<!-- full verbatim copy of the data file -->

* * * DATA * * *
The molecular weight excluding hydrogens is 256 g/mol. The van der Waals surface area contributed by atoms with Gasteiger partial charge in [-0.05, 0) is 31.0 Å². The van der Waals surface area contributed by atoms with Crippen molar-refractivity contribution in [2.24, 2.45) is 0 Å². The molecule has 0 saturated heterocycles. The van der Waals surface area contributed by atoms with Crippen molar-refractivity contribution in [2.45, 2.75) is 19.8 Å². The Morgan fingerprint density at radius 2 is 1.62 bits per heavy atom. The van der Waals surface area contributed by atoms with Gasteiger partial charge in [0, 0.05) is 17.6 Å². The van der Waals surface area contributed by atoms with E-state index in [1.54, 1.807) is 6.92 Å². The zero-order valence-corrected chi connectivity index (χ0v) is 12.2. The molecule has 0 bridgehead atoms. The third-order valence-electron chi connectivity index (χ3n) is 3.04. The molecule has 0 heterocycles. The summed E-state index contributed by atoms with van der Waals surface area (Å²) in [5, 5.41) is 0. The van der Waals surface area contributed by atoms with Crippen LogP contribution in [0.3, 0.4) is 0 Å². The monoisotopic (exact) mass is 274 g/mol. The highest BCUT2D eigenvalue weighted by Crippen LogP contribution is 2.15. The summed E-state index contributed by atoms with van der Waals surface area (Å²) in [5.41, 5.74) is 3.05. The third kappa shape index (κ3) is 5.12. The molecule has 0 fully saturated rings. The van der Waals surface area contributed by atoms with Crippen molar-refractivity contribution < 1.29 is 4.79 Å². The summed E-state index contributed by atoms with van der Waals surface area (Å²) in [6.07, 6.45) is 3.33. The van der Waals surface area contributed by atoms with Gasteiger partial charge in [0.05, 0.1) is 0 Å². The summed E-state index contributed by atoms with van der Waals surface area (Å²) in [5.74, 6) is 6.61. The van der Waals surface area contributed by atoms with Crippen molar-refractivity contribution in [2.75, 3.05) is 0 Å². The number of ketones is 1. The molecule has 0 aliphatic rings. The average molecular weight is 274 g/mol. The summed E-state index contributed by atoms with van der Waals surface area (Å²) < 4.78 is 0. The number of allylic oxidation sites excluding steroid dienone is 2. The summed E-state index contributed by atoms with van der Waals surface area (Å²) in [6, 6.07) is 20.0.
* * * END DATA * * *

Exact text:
The molecular weight excluding hydrogens is 256 g/mol. The van der Waals surface area contributed by atoms with Gasteiger partial charge in [-0.05, 0) is 31.0 Å². The van der Waals surface area contributed by atoms with Crippen molar-refractivity contribution in [2.24, 2.45) is 0 Å². The molecule has 0 saturated heterocycles. The van der Waals surface area contributed by atoms with Crippen molar-refractivity contribution in [2.45, 2.75) is 19.8 Å². The Morgan fingerprint density at radius 2 is 1.62 bits per heavy atom. The van der Waals surface area contributed by atoms with Gasteiger partial charge in [0, 0.05) is 17.6 Å². The van der Waals surface area contributed by atoms with E-state index in [1.54, 1.807) is 6.92 Å². The zero-order valence-corrected chi connectivity index (χ0v) is 12.2. The molecule has 0 bridgehead atoms. The third-order valence-electron chi connectivity index (χ3n) is 3.04. The molecule has 0 heterocycles. The summed E-state index contributed by atoms with van der Waals surface area (Å²) in [5, 5.41) is 0. The van der Waals surface area contributed by atoms with Crippen LogP contribution in [0.3, 0.4) is 0 Å². The monoisotopic (exact) mass is 274 g/mol. The highest BCUT2D eigenvalue weighted by Crippen LogP contribution is 2.15. The summed E-state index contributed by atoms with van der Waals surface area (Å²) in [5.41, 5.74) is 3.05. The third kappa shape index (κ3) is 5.12. The molecule has 0 fully saturated rings. The van der Waals surface area contributed by atoms with Crippen molar-refractivity contribution < 1.29 is 4.79 Å². The summed E-state index contributed by atoms with van der Waals surface area (Å²) in [6.07, 6.45) is 3.33. The van der Waals surface area contributed by atoms with Gasteiger partial charge in [0.05, 0.1) is 0 Å². The summed E-state index contributed by atoms with van der Waals surface area (Å²) in [5.74, 6) is 6.61. The van der Waals surface area contributed by atoms with Crippen molar-refractivity contribution in [2.75, 3.05) is 0 Å². The number of ketones is 1. The molecule has 0 aliphatic rings. The average molecular weight is 274 g/mol. The summed E-state index contributed by atoms with van der Waals surface area (Å²) < 4.78 is 0. The number of allylic oxidation sites excluding steroid dienone is 2. The summed E-state index contributed by atoms with van der Waals surface area (Å²) in [6, 6.07) is 20.0.